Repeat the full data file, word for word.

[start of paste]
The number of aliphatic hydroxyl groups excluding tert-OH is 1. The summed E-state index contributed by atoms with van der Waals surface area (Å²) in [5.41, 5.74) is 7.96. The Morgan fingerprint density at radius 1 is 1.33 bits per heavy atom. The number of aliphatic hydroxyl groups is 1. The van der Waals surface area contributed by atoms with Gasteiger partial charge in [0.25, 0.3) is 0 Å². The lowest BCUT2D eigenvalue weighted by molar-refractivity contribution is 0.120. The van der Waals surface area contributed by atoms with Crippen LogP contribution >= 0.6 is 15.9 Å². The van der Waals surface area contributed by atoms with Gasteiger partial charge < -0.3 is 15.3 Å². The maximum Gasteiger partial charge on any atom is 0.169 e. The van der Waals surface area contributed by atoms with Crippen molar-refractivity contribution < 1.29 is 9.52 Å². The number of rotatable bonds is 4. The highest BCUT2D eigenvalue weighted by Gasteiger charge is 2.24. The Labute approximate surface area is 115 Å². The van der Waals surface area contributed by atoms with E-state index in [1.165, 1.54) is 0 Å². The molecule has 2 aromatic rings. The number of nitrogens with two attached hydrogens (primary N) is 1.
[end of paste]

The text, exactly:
The number of aliphatic hydroxyl groups excluding tert-OH is 1. The summed E-state index contributed by atoms with van der Waals surface area (Å²) in [5.41, 5.74) is 7.96. The Morgan fingerprint density at radius 1 is 1.33 bits per heavy atom. The number of aliphatic hydroxyl groups is 1. The van der Waals surface area contributed by atoms with Gasteiger partial charge in [0.25, 0.3) is 0 Å². The lowest BCUT2D eigenvalue weighted by molar-refractivity contribution is 0.120. The van der Waals surface area contributed by atoms with Crippen LogP contribution >= 0.6 is 15.9 Å². The van der Waals surface area contributed by atoms with Gasteiger partial charge < -0.3 is 15.3 Å². The maximum Gasteiger partial charge on any atom is 0.169 e. The van der Waals surface area contributed by atoms with Crippen molar-refractivity contribution < 1.29 is 9.52 Å². The number of rotatable bonds is 4. The highest BCUT2D eigenvalue weighted by Gasteiger charge is 2.24. The Labute approximate surface area is 115 Å². The van der Waals surface area contributed by atoms with E-state index in [1.165, 1.54) is 0 Å². The molecule has 2 aromatic rings. The number of nitrogens with two attached hydrogens (primary N) is 1.